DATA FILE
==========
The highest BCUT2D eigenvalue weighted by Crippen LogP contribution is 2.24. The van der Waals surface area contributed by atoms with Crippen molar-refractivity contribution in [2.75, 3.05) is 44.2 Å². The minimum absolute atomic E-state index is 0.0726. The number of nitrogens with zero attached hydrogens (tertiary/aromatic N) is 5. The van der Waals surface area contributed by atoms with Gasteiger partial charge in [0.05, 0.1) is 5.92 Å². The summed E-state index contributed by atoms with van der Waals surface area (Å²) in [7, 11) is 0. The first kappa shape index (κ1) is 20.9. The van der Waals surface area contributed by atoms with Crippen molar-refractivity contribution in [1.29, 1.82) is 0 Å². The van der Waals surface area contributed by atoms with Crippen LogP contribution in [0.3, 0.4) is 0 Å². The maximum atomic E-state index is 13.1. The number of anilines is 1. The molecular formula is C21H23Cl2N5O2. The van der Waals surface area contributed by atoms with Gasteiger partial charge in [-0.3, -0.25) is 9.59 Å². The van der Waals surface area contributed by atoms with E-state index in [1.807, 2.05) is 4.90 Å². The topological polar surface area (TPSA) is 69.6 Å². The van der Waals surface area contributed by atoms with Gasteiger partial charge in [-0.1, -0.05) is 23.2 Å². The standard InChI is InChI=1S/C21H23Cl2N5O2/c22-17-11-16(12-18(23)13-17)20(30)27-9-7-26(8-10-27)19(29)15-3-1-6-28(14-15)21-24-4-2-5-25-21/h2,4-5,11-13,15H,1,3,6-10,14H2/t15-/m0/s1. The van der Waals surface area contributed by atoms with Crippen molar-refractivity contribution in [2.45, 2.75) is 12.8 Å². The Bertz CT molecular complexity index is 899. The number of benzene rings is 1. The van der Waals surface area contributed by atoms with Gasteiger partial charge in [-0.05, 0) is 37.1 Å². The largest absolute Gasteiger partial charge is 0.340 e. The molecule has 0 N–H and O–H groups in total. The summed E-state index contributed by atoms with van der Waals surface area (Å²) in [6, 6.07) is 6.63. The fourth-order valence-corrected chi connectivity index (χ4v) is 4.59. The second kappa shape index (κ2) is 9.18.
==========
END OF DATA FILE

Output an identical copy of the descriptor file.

The highest BCUT2D eigenvalue weighted by Crippen LogP contribution is 2.24. The van der Waals surface area contributed by atoms with Crippen molar-refractivity contribution in [2.75, 3.05) is 44.2 Å². The minimum absolute atomic E-state index is 0.0726. The number of nitrogens with zero attached hydrogens (tertiary/aromatic N) is 5. The van der Waals surface area contributed by atoms with Gasteiger partial charge in [0.05, 0.1) is 5.92 Å². The summed E-state index contributed by atoms with van der Waals surface area (Å²) in [7, 11) is 0. The first kappa shape index (κ1) is 20.9. The van der Waals surface area contributed by atoms with Crippen molar-refractivity contribution in [1.29, 1.82) is 0 Å². The van der Waals surface area contributed by atoms with Crippen LogP contribution in [0.3, 0.4) is 0 Å². The maximum atomic E-state index is 13.1. The number of anilines is 1. The molecular formula is C21H23Cl2N5O2. The van der Waals surface area contributed by atoms with Gasteiger partial charge in [-0.3, -0.25) is 9.59 Å². The van der Waals surface area contributed by atoms with E-state index in [1.807, 2.05) is 4.90 Å². The topological polar surface area (TPSA) is 69.6 Å². The van der Waals surface area contributed by atoms with Gasteiger partial charge in [-0.1, -0.05) is 23.2 Å². The standard InChI is InChI=1S/C21H23Cl2N5O2/c22-17-11-16(12-18(23)13-17)20(30)27-9-7-26(8-10-27)19(29)15-3-1-6-28(14-15)21-24-4-2-5-25-21/h2,4-5,11-13,15H,1,3,6-10,14H2/t15-/m0/s1. The van der Waals surface area contributed by atoms with Crippen molar-refractivity contribution in [2.45, 2.75) is 12.8 Å². The Bertz CT molecular complexity index is 899. The number of benzene rings is 1. The van der Waals surface area contributed by atoms with Gasteiger partial charge in [-0.05, 0) is 37.1 Å². The largest absolute Gasteiger partial charge is 0.340 e. The molecule has 0 N–H and O–H groups in total. The summed E-state index contributed by atoms with van der Waals surface area (Å²) in [6, 6.07) is 6.63. The fourth-order valence-corrected chi connectivity index (χ4v) is 4.59. The second kappa shape index (κ2) is 9.18.